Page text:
It seems that Ms Burrows may, pragmatically, welcome the cushion.
Also, the union movement would be well aware of the potential boost to the revenues of OHS training providers, a status many unions and union bodies enjoy. A national five-day training course for Health & Safety Representatives could be financially useful. Also the courses have always been a very good recruiting opportunity.
In April 2002, I interviewed Lawrence Lorber of US law firm Proskauer Rose on workplace bullying. It was at the height of the Enron collapse and corporate behaviour towards staff was gaining a lot of attention. Over the last fortnight I have been researching some of the management books and concepts concerning leadership, emotional intelligence, modern expectations of managers – all of which could be thrown into “workplace culture.”
As I was reading back issue of the SafetyATWORK magazine, I used to published, there seemed to be valuable comments from Lawrence that remain relevant. Below is an extract of the interview. The full interview is available HERE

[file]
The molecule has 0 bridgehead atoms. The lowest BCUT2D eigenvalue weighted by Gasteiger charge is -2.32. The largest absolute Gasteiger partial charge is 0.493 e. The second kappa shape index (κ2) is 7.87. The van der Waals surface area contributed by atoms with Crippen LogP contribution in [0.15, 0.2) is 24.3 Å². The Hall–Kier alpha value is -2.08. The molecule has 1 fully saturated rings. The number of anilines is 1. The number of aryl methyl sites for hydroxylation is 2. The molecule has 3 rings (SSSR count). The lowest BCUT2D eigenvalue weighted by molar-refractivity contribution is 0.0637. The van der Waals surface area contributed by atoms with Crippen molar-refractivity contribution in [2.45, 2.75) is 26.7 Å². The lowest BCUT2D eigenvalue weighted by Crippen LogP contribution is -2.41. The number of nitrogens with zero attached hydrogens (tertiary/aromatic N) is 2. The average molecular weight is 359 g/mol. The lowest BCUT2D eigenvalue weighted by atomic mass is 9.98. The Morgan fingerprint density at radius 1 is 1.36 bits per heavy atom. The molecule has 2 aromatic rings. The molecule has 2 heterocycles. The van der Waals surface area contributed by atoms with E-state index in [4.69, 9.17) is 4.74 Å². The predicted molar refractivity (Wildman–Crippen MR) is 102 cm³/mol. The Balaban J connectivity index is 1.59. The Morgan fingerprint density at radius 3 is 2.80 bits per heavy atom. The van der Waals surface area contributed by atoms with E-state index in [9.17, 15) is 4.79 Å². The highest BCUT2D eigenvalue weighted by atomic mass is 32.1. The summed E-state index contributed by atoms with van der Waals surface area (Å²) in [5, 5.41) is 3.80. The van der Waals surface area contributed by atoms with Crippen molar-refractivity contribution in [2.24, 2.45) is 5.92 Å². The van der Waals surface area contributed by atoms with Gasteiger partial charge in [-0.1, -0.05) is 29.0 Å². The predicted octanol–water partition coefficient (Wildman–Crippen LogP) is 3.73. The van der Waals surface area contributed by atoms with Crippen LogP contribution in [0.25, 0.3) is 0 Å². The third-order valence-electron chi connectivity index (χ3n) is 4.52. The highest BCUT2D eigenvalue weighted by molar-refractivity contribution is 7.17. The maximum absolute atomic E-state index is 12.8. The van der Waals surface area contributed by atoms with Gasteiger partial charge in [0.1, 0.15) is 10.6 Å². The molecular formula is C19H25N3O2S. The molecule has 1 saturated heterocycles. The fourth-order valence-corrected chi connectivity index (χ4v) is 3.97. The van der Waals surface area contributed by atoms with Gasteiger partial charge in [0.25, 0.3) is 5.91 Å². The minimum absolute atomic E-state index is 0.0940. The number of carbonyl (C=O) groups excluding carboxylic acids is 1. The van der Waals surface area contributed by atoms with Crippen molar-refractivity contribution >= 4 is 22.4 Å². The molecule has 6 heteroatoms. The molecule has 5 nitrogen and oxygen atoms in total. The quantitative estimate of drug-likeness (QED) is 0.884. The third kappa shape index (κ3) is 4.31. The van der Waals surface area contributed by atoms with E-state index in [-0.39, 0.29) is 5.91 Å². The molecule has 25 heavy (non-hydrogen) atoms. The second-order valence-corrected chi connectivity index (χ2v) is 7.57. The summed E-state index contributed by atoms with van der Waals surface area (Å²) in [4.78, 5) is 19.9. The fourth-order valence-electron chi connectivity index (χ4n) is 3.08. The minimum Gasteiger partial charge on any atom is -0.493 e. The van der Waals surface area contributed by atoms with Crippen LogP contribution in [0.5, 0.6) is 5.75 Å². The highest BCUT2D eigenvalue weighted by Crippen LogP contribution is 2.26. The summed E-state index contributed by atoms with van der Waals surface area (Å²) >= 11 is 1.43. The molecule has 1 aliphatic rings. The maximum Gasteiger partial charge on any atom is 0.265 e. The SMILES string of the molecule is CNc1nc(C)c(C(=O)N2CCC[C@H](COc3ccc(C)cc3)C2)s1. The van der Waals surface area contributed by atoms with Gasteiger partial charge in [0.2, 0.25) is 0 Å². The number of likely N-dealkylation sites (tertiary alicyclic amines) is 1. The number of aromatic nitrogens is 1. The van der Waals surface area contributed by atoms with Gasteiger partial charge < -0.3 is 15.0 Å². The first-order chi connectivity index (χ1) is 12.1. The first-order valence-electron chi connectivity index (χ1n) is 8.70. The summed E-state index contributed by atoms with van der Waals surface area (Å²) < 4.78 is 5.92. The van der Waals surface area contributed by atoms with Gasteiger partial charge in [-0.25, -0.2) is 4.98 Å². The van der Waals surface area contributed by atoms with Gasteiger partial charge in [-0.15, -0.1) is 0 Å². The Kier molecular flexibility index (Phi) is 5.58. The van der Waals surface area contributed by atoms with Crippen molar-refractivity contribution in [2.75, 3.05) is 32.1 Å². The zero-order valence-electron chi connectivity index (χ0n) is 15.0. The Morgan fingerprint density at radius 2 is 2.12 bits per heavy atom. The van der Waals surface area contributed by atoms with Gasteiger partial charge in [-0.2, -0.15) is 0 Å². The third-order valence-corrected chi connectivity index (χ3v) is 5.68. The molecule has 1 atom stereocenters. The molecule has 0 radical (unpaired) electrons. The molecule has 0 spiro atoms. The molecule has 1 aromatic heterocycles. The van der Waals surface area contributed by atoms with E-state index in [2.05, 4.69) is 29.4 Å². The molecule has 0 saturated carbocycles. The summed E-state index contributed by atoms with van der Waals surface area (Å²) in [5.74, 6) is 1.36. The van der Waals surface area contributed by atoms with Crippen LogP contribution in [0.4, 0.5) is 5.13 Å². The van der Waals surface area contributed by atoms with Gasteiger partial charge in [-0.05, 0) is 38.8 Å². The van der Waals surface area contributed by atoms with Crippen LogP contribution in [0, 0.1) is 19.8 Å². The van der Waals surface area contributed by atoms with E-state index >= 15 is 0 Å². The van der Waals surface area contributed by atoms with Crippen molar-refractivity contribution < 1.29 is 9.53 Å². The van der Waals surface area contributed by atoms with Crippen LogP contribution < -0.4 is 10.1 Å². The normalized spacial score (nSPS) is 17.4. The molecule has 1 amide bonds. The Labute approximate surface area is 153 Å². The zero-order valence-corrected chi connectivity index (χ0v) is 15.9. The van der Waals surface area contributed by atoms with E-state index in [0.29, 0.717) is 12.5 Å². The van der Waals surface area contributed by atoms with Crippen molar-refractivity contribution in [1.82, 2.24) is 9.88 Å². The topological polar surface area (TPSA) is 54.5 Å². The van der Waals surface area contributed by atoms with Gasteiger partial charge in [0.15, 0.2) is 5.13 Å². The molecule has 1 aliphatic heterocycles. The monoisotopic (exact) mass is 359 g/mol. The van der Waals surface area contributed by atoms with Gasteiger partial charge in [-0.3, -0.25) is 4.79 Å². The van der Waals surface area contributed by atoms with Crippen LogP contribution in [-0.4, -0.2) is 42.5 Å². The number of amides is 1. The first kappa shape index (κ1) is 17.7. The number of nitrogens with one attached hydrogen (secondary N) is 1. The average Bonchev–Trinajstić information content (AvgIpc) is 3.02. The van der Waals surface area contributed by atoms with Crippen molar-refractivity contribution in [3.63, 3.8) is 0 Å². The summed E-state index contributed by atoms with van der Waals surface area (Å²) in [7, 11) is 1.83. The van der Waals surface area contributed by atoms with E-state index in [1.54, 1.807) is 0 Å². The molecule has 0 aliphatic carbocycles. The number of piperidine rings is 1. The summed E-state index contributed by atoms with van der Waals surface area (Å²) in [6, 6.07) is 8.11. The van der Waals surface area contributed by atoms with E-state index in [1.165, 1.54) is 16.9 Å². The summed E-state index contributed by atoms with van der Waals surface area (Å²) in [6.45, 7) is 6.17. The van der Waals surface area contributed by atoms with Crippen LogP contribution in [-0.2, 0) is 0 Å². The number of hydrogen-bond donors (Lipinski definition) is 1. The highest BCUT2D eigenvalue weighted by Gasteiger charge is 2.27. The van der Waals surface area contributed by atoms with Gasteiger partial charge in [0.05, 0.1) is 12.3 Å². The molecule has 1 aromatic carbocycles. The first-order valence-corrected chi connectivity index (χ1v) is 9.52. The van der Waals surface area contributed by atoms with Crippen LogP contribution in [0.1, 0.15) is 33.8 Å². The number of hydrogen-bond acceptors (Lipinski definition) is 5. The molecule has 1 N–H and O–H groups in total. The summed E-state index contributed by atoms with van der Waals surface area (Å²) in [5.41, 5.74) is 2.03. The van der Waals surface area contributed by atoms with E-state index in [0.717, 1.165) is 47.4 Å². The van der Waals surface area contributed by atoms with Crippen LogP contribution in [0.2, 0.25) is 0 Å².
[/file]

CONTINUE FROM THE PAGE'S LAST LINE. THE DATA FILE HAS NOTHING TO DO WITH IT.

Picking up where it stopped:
SAW: In Australia, the approach to workplace bullying seems to be coming from a systemic management system rather than one relying on psychological assessment.
LL: The highly competitive and highly contentious nature of what is coming out about Enron, the “up or out” atmosphere is one aspect of a system that can lead to managers or co-workers to engage in bullying. The characteristics of being tough or abrasive may be necessary to get ahead in the organisation. The environment can encourage or create bullying tendencies. However, not everybody turns into Attila the Hun in a highly competitive environment. Others survive without taking on the attributes of the bully.